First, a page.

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3 facts you didn’t know about palm oil

As of 2017 graze is proud to be RSPO certified, meaning that we only use RSPO certified sustainable palm oil in our snacks. But why do we use it in the first place?

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stability

The higher the smoke point, the more stable the oil when used in cooking. Palm oil has a high smoke point, which means it can stand up under high heat without smoking or catching fire, becoming dangerous to the chef or spoiling the dish it is used in.

More heat can be subjected to oils with high smoke points without free radicals being produced, which causes the oil to lose any healthy properties and makes it a toxic burden for the body.

High smoke points also mean a much longer shelf life because of this.

Palm oil has a smoking point of 232°C/ 450°F. When you compare it to coconut oil which has a smoke point of 177°C/ 350°F or olive oil which has a smoke point of 160°C/ 320°C, palm oil comes out on top, which makes it a much safer oil to cook with.

Summary: Palm oil is the most stable option in terms of safety when heated. We also choose to use it because of its exceptional shelf-stability, without any added preservatives.

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nutrition

In general we should be aiming for more Omega-3 rich oils, as our Western diet leans more towards Omega-6 due to the abundance of grain and plant oils present in today's food supply.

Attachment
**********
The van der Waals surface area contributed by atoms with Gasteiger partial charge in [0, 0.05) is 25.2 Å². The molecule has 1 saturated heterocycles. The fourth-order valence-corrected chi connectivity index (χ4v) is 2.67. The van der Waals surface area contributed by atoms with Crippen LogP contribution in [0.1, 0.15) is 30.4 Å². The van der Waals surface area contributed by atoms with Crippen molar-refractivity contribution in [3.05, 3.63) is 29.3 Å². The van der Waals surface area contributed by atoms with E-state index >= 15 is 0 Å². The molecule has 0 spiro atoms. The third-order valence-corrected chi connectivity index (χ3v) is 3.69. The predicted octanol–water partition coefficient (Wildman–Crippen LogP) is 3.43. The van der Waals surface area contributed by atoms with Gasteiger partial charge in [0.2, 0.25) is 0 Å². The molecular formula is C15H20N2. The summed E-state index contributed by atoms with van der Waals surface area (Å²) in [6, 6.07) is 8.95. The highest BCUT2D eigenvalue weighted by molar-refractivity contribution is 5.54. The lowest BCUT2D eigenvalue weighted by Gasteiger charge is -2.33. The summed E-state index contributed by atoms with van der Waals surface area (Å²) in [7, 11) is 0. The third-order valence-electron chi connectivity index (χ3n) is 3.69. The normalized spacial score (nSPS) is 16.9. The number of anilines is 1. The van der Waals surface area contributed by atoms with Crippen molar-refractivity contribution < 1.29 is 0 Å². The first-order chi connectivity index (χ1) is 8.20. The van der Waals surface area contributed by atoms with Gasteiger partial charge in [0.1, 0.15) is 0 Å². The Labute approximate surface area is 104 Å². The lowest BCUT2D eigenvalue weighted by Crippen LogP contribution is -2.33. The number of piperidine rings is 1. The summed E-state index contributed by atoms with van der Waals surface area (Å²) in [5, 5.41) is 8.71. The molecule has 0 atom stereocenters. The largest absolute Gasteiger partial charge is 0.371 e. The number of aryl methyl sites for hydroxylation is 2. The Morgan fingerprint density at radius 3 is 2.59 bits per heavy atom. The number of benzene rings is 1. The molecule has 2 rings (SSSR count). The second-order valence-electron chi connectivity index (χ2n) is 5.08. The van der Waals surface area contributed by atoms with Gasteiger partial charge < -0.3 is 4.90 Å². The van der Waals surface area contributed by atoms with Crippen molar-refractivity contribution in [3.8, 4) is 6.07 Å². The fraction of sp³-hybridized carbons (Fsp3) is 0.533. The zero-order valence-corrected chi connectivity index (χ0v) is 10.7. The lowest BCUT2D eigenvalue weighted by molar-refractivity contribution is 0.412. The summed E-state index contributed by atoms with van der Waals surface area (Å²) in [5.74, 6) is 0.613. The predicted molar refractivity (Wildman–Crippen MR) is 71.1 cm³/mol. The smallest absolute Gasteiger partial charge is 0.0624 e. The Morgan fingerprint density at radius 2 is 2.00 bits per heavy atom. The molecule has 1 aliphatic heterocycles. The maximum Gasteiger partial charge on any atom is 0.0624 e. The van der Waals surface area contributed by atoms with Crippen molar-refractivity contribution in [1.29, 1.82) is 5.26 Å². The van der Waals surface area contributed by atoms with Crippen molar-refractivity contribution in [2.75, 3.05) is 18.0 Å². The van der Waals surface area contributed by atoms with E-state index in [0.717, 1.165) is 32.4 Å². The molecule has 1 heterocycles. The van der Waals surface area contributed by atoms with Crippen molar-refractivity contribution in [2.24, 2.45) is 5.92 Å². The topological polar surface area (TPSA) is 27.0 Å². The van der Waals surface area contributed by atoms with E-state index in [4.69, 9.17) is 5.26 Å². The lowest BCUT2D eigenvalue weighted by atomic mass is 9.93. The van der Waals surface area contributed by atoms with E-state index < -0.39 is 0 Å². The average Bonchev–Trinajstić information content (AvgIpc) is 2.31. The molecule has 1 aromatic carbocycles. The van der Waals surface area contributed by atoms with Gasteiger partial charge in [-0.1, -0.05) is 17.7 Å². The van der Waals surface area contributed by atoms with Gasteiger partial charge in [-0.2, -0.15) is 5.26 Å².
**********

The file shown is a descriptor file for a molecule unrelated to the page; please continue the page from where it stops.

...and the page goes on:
Much of our Omega-6 and saturated fat intake is from refined fat sources, not from whole foods - options like corn oil and safflower oil contain unhealthy balances of fat.

Palm oil is made up of mostly saturated and mono-unsaturated fats which makes it again more stable to cook with (polyunsaturated fats are more delicate and heat sensitive) and it has an Omega-6: Omega-3 ratio of 46:1.

Certain oils naturally contain vitamins and minerals, depending on the processing and extraction process.

Palm oil’s reddish-orange pigment is rich in minerals known as carotenoids, including beta-carotene, which your body can convert into vitamin A.

Read more nutrition facts
3

flavour

Palm oil has a very mild flavour, slightly savoury and earthy, similar to carrot or pumpkin. This is very important to us because it means it doesn't interfere with the other flavours in the recipes of our snacks.

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What is palm oil?

From the fleshy fruit of African palm trees, palm oil is used mainly for cooking and is a staple in tropical cuisines. It has been used in West and Southwest Africa for more than 5,000 years, but has grown to be one of the most popular oils worldwide.

Here at graze this issue is a big focus for us, and we’re proud to say we only use RSPO certified sustainable palm oil in our recipes.

RSPO logo

What is RSPO?

The Roundtable on Sustainable Palm Oil (RSPO) is a not-for-profit whose members come from all links along the supply chain.

All members of RSPO have committed to produce, source and use sustainable palm oil that lives up to their environmental and social standards.